Design fees extinctLet’s start with why design fees are usually in place to begin with. Odds are at some point, management realized that salespeople weren’t closing enough business and implemented a design fee as a method to ensure that their team was spending time with people who could actually buy. After all, it feels like a great qualifier, right? If the prospect is willing to let go of a few hundred bucks to start the process, you probably have a pretty good chance of nailing the deal with them. They probably also won’t shop you around so much because who wants to lose their deposit?

So design fees came about as a way to help salespeople spend their time with people who can really buy.

The challenge with this is that it usually results in LESS sales production instead of the desired outcome, which is more sales production. Think about it this way: let’s assume you were making a significant purchase – like a plasma TV for a few grand. You go shopping around and all the stores offer you a home theater design as part of the package. But one store you visit charges you $500 before they will even give you any details on what your home theater system may look like.

How do you feel?

Some would argue that this would encourage you to do business with them since their home theater design would be perceived as more valuable because it has a price tag attached to it. Maybe, but I don’t think so. I think that since home theater design is perceived as more of a commodity (a lot of people can do this), all the consumer really sees is a barrier and 5 other companies who won’t charge them a fee to design their home theater system. The result? The prospect goes somewhere else or, worse yet, never even walks in the door to the crazy company who charges a fee to design something anyone can design.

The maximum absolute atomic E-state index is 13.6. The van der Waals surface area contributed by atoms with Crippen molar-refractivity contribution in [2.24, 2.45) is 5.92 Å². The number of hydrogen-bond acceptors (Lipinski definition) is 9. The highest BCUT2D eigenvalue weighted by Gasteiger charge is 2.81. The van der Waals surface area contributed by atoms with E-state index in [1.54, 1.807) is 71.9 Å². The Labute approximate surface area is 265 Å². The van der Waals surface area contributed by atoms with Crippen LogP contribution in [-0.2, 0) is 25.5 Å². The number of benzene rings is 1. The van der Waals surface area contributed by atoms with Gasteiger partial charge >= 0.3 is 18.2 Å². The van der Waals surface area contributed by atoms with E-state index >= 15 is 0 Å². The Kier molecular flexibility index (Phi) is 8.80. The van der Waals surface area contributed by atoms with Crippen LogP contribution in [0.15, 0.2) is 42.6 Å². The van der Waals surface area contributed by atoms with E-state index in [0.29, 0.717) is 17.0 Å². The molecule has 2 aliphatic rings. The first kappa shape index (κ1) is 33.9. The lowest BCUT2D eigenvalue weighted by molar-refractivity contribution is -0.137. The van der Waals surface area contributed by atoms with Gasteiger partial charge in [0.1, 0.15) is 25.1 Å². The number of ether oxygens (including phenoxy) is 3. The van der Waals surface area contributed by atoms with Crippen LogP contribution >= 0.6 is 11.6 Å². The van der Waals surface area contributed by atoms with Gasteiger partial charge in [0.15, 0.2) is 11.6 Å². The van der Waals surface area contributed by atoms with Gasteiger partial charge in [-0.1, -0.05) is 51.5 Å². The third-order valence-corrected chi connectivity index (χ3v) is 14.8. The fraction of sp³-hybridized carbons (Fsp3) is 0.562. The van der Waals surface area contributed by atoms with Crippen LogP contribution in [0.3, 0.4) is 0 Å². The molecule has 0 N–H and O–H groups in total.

With Home Depot and Lowes, kitchen design is, unfortunately, perceived as a commodity. And that’s just reality because consumers are not educated about remodeling projects.  So charging a design fee in this case really works against you overall. I recommend strongly that you avoid design fees. Or, if you absolutely must use a design fee, then make it optional for the salesperson so that they can “waive” the design fee for a prospect and make the prospect feel special.

The truth is that design fees aren’t really used by the best salespeople. When we interviewed over 60 of the top performing kitchen salespeople (the naturals as we call them), anyone who did have the requirement of a design fee worked around it or avoided it. And management didn’t really care because the naturals delivered results.

So even if you have a design fee, your best salespeople don’t use it because they know better. And the poorer salespeople who are forced to use it don’t deliver it in the right light to the prospect so it just becomes a barrier.

A much more effective way to solve the original challenge of helping salespeople spend their time wisely is to instead focus on a standard process for qualifying prospects upfront.

Some people use design fees effectively, but from what I’ve seen that is more the exception than the rule. Looking at it industry-wide, design fees have proven to be very problematic — especially in a buyer’s market.

Design fees are like dinosaurs.  They should have died a long time ago.